Books I recommend with hesitation:

  • The Baby Book. I love the medical and developmental parts of this book. But those first few chapters can be so guilt-inducing, even to those of us who tend toward the attachment style already. Read the first few chapters with a critical mind, trust your own instincts, and remember that all this "the mother has to bond instantly with the baby" stuff is written by someone who’s never been a mother. But the medical and developmental stuff is great, non-alarmist, and balanced info.
  • What to Expect the First Year. I just really don’t like the "what to expect" books in general because they’re beyond pedantic and alarmist, but if someone gives it to you you can look stuff up in it if you’re in a good mood. If you’re worried about something in particular, though, keep it on the shelf so you don’t scare yourself unnecessarily.

Q&A: how to be a buttinsky

Amanda writes:

"Here’s a question that I think I already know the answer to, but I’d
love your perspective.  I’m not a mom.  I’m an aunt with a wonderful
brother, great sister-in-law, and an absolutely adorable nephew who
turns 1 this week.

I have a pretty good relationship with my
brother’s family, since we share elder care responsibilities and I see
them nearly every day.  I was very distant from my brother until the
last few years, when we grew closer through caring for our elderly
parents, so we’re just starting to have a real adult friendship.  My
SIL is a stay at home mom whose first language is not English, and she
doesn’t have many friends here.  I offer to babysit for them often, and
I’m pretty much the only person they trust to take care of my nephew.
To give my SIL a break, I try to spend about an hour a day with my
nephew so my SIL can have some time to relax or be by herself, and I
babysit for 2-3 hours about every other week so they can have some
couple time alone.  I’d be happy to babysit more, but my SIL doesn’t
like to be away from the baby.

My question is whether there’s ever an okay way to offer unsolicited
advice to a parent, especially since I’m not a parent myself.  I love
my brother and SIL, and overall they’re doing a great job with my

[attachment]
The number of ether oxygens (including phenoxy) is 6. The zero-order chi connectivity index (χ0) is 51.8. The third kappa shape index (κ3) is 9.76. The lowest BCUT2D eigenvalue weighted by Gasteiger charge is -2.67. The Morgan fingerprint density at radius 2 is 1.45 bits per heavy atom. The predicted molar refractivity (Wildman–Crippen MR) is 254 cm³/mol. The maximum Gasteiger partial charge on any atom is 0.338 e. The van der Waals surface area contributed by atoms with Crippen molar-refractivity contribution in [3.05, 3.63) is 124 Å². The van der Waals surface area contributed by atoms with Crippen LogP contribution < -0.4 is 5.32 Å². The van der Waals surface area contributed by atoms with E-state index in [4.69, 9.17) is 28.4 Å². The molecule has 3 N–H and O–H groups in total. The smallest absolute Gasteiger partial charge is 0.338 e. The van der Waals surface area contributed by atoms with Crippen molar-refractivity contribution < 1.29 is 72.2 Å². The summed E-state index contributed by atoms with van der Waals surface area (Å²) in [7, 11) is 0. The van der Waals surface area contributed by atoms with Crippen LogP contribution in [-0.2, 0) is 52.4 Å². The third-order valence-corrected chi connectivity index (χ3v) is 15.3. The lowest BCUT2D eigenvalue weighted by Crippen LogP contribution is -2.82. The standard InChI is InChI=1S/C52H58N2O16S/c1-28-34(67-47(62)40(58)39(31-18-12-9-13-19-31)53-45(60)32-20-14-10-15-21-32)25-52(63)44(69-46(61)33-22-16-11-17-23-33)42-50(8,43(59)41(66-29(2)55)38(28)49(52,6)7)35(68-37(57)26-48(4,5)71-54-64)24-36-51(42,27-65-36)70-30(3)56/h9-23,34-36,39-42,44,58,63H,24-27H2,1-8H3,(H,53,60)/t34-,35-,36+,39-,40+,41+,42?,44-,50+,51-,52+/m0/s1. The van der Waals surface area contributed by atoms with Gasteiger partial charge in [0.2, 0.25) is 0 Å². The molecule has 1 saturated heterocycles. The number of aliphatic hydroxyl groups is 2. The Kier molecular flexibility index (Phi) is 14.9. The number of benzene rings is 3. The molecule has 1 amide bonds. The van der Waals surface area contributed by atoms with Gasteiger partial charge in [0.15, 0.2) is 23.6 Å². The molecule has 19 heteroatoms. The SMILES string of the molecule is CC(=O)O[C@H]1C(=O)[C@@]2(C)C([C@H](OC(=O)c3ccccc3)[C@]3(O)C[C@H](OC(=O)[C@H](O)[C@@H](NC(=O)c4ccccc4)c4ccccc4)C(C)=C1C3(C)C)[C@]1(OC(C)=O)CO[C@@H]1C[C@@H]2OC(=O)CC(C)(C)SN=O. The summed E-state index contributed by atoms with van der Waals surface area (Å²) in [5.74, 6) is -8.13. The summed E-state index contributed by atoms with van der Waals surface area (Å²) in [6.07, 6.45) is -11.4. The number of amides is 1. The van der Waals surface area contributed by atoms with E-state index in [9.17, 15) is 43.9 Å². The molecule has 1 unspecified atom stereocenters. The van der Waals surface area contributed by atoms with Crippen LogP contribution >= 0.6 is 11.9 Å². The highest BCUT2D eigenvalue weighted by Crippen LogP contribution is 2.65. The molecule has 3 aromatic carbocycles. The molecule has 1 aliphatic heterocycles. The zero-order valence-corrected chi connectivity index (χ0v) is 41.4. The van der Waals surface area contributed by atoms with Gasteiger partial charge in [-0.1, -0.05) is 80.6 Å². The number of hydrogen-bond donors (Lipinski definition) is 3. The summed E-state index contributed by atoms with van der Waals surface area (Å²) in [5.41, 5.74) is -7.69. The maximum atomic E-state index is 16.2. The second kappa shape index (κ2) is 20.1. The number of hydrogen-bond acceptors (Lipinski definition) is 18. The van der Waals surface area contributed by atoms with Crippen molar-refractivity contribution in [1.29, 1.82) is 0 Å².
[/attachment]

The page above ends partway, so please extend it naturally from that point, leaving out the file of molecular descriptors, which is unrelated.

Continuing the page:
nephew – he’s happy, healthy, and growing.  I frequently defend their
parenting decisions to my judgemental mother, who thinks it’s
absolutely scandalous that my SIL co-sleeps with my nephew, still
breastfeeds him (she sees it as "spoiling" him, and he’s not even 1!!),
and that he’s never gone down for a nap by himself in a crib even
once.  My SIL’s never read books on Attachment Parenting or anything;
she’s just going by instinct and has done really well.  Since my mother
projects silent disapproval quite enough for the whole family, I’m
pretty much my SIL’s cheerleader, assuring her that she’s doing a great
job, etc. 

I do have some concerns and ideas,
though, and I’d like to share them with my brother and SIL, but I don’t
want to come off as a know it all or a buttinsky or alienate them in
any way.  For instance, I’m a little worried about his verbal
development, and since I’m an elementary school teacher, I have done a
lot of reading on the subject of language acquisition. So far, he has
said no words, not even "Mama".  I know that verbal development can be
slower in boys and can also be delayed when an infant is exposed to two
languages, but my brother and SIL don’t talk to him very much at all.
When I take care of him, I talk to him while I’m doing things, and he
loves to walk around a room with me and point to things while I say the
words for them.  In the short time I have with him, he really soaks it
up.  From what I know about language development, naming things,
repeating words, and having word rituals (like saying, "Do you want to
nurse?" every time you nurse) is really important for language
development, but they don’t do this.  They don’t have friends with
children the same age and aren’t into reading parenting magazines or
Web sites.  Is there any way I can share my ideas or suggestions with
them without alienating them?

Also, I’ve bought lots of board books, cloth books, and other books for
him, but they very rarely read with him – maybe once or twice a month.
They say he has no patience for it and wants to squirm and play all the